So I went ahead and broke the DRBD mirroring for our eight 2TB drives and used the four secondary DRBD drives to set up a production GlusterFS volume. Our data was migrated over, and we used GlusterFS for a week without any problems. Last Friday, we declared the transition to GlusterFS a success, wiped the four remaining DRBD drives, and added them to the GlusterFS volume.

I started the rebalance process for our GlusterFS volume Friday after school, and it continued to rebalance over the weekend and through Monday. On Monday night, one of the servers crashed. I went over to the school to power cycle the server, and, when it came back up, continued the rebalance.

Tuesday morning, when I checked on the server, I realized that, as a result of the crash, the rebalance wasn’t working the way it should. Files were being removed from the original drives but not being moved to the new drives, so we were losing files all over the place.

After an emergency meeting with the principal (who used to be the school’s sysadmin before becoming principal), we decided do ditch GlusterFS and go back to NFS over ext4 over DRBD. We copied over the files from the GlusterFS partitions, and then filled in the gaps from our backup server. Twenty-four sleepless hours later, the user data was back up and the shared data was up twenty-four sleepless hours after that.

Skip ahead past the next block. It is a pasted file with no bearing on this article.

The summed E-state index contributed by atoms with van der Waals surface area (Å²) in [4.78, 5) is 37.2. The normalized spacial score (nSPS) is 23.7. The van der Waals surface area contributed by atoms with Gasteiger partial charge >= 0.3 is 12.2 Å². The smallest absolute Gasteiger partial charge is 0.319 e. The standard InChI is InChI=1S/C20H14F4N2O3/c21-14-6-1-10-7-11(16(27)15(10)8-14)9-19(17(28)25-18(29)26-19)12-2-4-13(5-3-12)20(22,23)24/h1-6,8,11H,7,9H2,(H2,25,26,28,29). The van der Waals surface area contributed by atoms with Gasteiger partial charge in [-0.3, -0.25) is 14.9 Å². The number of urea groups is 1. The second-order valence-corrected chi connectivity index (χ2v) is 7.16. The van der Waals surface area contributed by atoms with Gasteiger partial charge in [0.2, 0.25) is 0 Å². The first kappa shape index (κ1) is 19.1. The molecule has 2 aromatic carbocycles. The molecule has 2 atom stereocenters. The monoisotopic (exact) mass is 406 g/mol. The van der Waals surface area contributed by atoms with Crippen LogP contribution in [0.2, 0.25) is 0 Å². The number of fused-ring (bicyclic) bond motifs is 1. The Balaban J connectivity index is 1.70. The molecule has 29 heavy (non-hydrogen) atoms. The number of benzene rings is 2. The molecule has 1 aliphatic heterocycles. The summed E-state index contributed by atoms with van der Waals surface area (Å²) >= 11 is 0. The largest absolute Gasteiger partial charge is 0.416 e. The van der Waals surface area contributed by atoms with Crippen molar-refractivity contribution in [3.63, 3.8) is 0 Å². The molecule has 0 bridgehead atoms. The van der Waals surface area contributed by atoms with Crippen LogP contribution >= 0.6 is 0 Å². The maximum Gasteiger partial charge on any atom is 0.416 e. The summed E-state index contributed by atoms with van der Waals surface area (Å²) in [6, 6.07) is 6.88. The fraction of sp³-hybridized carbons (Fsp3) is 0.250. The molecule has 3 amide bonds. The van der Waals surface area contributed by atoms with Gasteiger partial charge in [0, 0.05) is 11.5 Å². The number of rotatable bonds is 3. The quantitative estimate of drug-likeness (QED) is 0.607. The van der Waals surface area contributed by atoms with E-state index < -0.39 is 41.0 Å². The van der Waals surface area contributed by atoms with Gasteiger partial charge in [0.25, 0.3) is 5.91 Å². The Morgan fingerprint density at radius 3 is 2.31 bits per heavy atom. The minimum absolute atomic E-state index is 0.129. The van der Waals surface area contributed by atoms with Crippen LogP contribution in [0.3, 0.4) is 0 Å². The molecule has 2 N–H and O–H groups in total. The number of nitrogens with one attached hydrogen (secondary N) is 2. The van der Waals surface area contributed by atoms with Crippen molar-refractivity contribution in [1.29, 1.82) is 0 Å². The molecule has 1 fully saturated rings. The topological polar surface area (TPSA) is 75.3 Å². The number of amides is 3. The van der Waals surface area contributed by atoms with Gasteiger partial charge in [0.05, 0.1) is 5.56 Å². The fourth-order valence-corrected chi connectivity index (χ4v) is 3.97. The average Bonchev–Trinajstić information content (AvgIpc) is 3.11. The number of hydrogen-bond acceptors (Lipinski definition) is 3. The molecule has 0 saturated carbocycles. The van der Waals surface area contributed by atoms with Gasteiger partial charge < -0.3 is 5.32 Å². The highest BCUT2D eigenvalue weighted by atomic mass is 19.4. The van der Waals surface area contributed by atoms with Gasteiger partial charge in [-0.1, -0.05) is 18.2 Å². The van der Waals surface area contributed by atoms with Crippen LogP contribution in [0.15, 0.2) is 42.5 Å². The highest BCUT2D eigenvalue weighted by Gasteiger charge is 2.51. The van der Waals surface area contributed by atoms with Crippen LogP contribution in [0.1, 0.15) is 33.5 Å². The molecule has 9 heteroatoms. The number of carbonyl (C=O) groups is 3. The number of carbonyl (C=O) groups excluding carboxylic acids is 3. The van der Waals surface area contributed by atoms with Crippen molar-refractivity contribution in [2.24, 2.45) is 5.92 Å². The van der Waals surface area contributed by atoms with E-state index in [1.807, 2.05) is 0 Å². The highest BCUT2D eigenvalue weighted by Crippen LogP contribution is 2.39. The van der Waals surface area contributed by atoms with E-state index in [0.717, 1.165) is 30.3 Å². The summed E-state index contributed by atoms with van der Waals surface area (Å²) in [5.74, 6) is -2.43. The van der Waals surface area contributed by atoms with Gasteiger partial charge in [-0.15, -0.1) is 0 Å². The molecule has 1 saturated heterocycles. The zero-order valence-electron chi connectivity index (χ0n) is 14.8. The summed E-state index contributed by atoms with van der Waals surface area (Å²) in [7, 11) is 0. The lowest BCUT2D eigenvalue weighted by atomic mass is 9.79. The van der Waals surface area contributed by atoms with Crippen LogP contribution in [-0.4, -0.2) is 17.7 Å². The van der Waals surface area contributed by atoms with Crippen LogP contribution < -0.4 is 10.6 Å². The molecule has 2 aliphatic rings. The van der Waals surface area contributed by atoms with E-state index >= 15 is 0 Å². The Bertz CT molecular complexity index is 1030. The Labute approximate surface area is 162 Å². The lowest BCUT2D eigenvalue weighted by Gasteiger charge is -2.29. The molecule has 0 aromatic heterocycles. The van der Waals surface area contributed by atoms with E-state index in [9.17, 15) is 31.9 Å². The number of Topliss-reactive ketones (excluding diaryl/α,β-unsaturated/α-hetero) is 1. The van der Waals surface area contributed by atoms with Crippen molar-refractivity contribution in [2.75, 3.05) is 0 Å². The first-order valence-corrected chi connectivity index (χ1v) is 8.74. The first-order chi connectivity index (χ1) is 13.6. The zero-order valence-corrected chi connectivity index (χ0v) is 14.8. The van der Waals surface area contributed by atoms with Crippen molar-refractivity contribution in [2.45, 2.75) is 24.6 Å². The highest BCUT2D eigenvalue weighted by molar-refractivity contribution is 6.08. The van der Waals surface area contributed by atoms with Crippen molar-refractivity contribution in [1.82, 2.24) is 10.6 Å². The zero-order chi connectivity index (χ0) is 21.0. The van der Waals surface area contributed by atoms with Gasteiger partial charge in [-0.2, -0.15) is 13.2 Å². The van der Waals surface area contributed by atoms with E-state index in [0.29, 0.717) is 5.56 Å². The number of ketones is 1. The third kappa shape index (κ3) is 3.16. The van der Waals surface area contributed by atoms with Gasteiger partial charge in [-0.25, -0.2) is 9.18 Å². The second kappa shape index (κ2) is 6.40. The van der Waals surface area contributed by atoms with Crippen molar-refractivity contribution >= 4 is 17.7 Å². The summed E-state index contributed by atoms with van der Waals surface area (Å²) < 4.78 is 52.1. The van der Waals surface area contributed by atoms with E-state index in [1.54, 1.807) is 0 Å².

Lessons learned

  1. Keep good backups. Our backups allowed us to restore almost all of the files that the GlusterFS rebalance had deleted. The only files lost were the ones created on Monday.
  2. Be conservative about what you put into production. I’m really not good at this. I like to try new things and to experiment with new ideas. The problem is that I can sometimes put things into production without enough testing, and this is one result.
  3. Have a fallback plan. In this case, our fallback was to wipe the server and restore all the data from the backup. It didn’t quite come to that as we were able to recover most of the data off of GlusterFS, but we did have a plan if it did.
  4. Avoid GlusterFS. Okay, maybe this isn’t what I should have learned, but I’ve already had one bad experience with GlusterFS a couple of years ago where its performance just wasn’t up to scratch. For software that’s supposedly at a 3.x.x release, it still seems very beta-quality.

The irony of this whole experience is that by switching the server filesystems from btrfs to ext4 with SSD journals, the load on our user data server has dropped to below 1.0. If I’d just made that switch, I could have avoided two days of downtime and a few sleepless nights.

Nuclear explosion credit – Licorne by Pierre J.. Used under the CC-BY-NC 2.0 license.